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Redemption

Redemption (Redemption, #1)Redemption by Karen Kingsbury

My rating: 5 of 5 stars

I will confess that I don’t actually like Christian fiction. It’s often too formulaic, and the characters and situations are too contrived. Often, I feel like the faith statements are too shallow, and the whole thing just turns me off. However, my sister and mother have both been in love with a series from Karen Kingsbury for a while, and they kept recommending to me that I read the Baxter books. I would listen to them and find something else to read, but my mother bought me several series of them to try out for Christmas, so I just had to put them on my reading list. (This book will actually be a part of my #vtReadingChallenge as “a book recommended by a family member.”)

Redemption is the first book in the Baxter family saga and it’s the beginning book where we meet the whole family. The protagonist of this book is Kari Baxter Jacobs. The book begins with her husband walking out the door because Kari has discovered his affair. Despite the fact that Kari is still committed to their relationship, Tim wants nothing to do with their marriage. In his mind, he has found a new love and the old love is gone, despite the guilt and the small voice in his head reminding him of his sin. He decided to just drown that voice out with alcohol.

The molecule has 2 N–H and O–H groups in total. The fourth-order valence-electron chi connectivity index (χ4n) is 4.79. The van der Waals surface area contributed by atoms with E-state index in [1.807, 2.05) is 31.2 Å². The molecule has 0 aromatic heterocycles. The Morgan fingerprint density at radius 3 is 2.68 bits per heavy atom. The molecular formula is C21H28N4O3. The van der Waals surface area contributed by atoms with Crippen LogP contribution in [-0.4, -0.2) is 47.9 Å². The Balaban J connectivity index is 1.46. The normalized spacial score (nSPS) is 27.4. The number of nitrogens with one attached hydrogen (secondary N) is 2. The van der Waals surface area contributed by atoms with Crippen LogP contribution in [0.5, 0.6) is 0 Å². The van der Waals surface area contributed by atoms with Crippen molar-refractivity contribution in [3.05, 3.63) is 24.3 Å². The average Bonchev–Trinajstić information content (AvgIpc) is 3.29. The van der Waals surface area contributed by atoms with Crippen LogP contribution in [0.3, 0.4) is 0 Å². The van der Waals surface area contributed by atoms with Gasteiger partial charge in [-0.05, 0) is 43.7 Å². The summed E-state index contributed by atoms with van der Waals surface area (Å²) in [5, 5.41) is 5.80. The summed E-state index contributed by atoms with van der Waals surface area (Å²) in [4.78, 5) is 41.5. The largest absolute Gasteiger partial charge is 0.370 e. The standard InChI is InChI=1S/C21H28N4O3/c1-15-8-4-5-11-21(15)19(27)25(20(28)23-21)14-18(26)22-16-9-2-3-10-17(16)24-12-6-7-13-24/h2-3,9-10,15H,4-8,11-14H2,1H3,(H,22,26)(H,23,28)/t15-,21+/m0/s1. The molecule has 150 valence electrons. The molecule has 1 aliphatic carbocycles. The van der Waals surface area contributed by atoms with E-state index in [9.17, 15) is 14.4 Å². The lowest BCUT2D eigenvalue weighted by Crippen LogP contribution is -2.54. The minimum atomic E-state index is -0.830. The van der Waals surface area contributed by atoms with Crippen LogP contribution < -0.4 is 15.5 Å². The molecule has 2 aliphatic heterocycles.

In her pain, Kari moves out of her home and and moves in for a few weeks with her parents. We are introduced to her whole family and to the dynamics between them. (We’re especially introduced to her sister Ashley, who will be the protagonist of the second book in the series.) An old flame also comes back into her life, and she has to make a decision to remaining committed to her marriage or allowing it to slip away. She also has to face an incredible tragedy in her life to overcome (as if her husband’s infidelity isn’t enough!!).

When I started reading the book, I was bothered by the formulaic feel of the writing. I was annoyed at the chapters from the point of view of Tim, who I considered to be very shallow and of low character. I had just finished reading the books of A Song of Ice and Fire, and after reading those, it was difficult to go to a writing style that was, quite frankly, much less beautiful. Yet, by the time I was fifty pages in, I was completely drawn into the story and the character.